WALLA WALLA - I've never been much in favor of instant replay.
Even in the NFL, where it has been a widely accepted technological staple for many years, I find it more of a nuisance than anything else.
With so many commercials already in place to interrupt a televised game, replays only add to the intrusions. Besides that, instant replays are an attempt to reduce the human element from very human endeavors.
If players can make mistakes, if coaches are allowed to goof up on occasion, shouldn't game officials be afforded a like measure of imperfection? They're human, too, right?
But one month into the Major League Baseball season, I'm beginning to have second thoughts. In one aspect at least.
Maybe it's because the teams I pull for are off to such dreadful April starts. Maybe it's because the players I follow the closest are all hitting in the neighborhood of the Mendoza Line. Or maybe it's just because those strike-zone boxes are being displayed on practically every pitch of every game I watch.
Whatever the reason, the home-plate umpires are driving me crazy with their inconsistent judgment on balls and strikes. You'd swear that in every game Gregg Maddux was on the mound pitching for the Braves during his halcyon years in the 1990s.
Maddux, in case you don't remember, won 355 games during his 23-year career. He posted a career 3.16 earned run average and a 1.143 WHIP. And he struck out 3,371 batters while walking just 999.
Maddux also benefited from what many of us might describe as a rather wide strike zone. Known as a pitcher with pinpoint control, he was adept at spotting his pitches just about anywhere he wanted.
And as his reputation grew - winning four consecutive Cy Young Awards will do that - umpires' admiration for his precise placement did as well. He almost always got credit for a borderline pitch. And often pitches that were four or five inches off the plate - inside or out - were called strikes as well.
I'm not suggesting here that umpires showed favoritism towards Maddux. They simply fell into the trap of thinking that because of his amazing control, if that's where he wanted it, then it must be a strike.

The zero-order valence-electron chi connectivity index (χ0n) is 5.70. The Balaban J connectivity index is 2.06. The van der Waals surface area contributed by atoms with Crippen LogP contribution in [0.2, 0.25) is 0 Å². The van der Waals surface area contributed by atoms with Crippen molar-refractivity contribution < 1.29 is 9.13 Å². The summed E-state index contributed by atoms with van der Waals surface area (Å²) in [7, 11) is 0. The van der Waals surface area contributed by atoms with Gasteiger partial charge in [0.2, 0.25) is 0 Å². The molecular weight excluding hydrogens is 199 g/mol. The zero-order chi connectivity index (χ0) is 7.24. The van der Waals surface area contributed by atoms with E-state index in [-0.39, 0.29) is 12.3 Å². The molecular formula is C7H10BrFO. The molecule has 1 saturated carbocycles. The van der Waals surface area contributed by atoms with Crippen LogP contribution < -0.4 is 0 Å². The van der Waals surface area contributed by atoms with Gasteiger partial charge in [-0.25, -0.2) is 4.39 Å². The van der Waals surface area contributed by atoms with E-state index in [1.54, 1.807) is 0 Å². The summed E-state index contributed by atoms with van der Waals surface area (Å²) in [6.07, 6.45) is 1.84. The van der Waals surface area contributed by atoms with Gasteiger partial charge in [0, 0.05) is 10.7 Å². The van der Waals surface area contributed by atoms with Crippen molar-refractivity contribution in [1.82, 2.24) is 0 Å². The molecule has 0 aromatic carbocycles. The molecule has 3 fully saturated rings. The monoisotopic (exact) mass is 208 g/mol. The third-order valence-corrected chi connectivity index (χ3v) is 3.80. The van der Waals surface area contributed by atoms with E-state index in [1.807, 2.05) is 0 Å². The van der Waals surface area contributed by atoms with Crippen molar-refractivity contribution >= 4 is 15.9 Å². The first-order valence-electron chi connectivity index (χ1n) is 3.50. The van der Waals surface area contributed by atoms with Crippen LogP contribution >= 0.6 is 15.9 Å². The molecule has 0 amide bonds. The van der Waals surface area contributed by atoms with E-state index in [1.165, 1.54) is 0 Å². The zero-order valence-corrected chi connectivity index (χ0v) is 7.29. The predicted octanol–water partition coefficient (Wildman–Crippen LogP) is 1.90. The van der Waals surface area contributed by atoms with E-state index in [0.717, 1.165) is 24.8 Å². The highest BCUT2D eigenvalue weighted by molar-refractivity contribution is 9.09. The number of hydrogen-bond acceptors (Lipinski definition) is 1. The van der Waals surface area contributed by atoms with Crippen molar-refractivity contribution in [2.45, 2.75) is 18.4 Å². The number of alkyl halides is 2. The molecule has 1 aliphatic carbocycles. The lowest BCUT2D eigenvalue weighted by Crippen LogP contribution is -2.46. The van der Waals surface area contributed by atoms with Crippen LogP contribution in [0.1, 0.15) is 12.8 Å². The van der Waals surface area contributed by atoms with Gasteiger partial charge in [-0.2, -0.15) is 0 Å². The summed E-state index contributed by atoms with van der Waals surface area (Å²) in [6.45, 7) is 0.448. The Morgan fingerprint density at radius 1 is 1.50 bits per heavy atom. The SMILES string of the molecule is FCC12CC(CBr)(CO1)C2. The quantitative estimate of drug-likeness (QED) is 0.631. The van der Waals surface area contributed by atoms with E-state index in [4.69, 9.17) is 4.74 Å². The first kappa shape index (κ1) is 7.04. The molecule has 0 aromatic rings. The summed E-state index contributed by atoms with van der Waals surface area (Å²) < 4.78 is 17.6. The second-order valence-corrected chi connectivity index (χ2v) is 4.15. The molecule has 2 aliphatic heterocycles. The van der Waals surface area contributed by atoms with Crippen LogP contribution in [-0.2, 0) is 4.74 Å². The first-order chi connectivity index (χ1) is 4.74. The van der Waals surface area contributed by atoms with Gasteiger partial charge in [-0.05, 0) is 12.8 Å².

Because he could put it there every single time.
But don't get me wrong, calling balls and strikes isn't easy under any circumstance. Especially, I think, pitches that are up or down in the zone, because every batter's strike zone is a little different based on his build. And batters who crouch in their stances only add to the difficulty of the decision-making process.
However, missing pitches that are off the plate, either inside or outside, is less tolerable in my view.
Home plate is 17 inches wide. It never changes. And umpires should have a clear and consistent conception of when a pitch covers any portion of that 17 inches and when it doesn't.
And I don't want to hear about pitches that are on the black - that narrow black strip that borders the plate on all five sides. It's only purpose is to clearly define the plate itself, which is white.
Pitches that cover only the black portion of the plate do not meet the 17-inch strike requirement and are therefore balls.
More and more this spring, I've seen pitches called strikes that appear to be either inside or outside. In some cases way inside or outside.
And more and more, the strike-zone boxes confirm what the naked eye perceives.
How accurate are these strike-zone boxes? I can't answer that. But I can assume that they are at least consistent.
I'm not ready to call for balls and strikes to be determined through some sort of technological eye in the sky. As frustrating as they can sometimes be, I don't for a minute believe umpires make the calls they do to benefit one player from another or one team over the other.
And I am just as certain that Bud Seleg, baseball's commissioner, would never consider such a dramatic move in the first place. I get the feeling he's even more opposed to instant replay than I am.
I'd just like to see a little more consistency behind the plate. And maybe a little less stubbornness.
But if you want to retain the human element, I guess you have to learn to accept the bad with the good.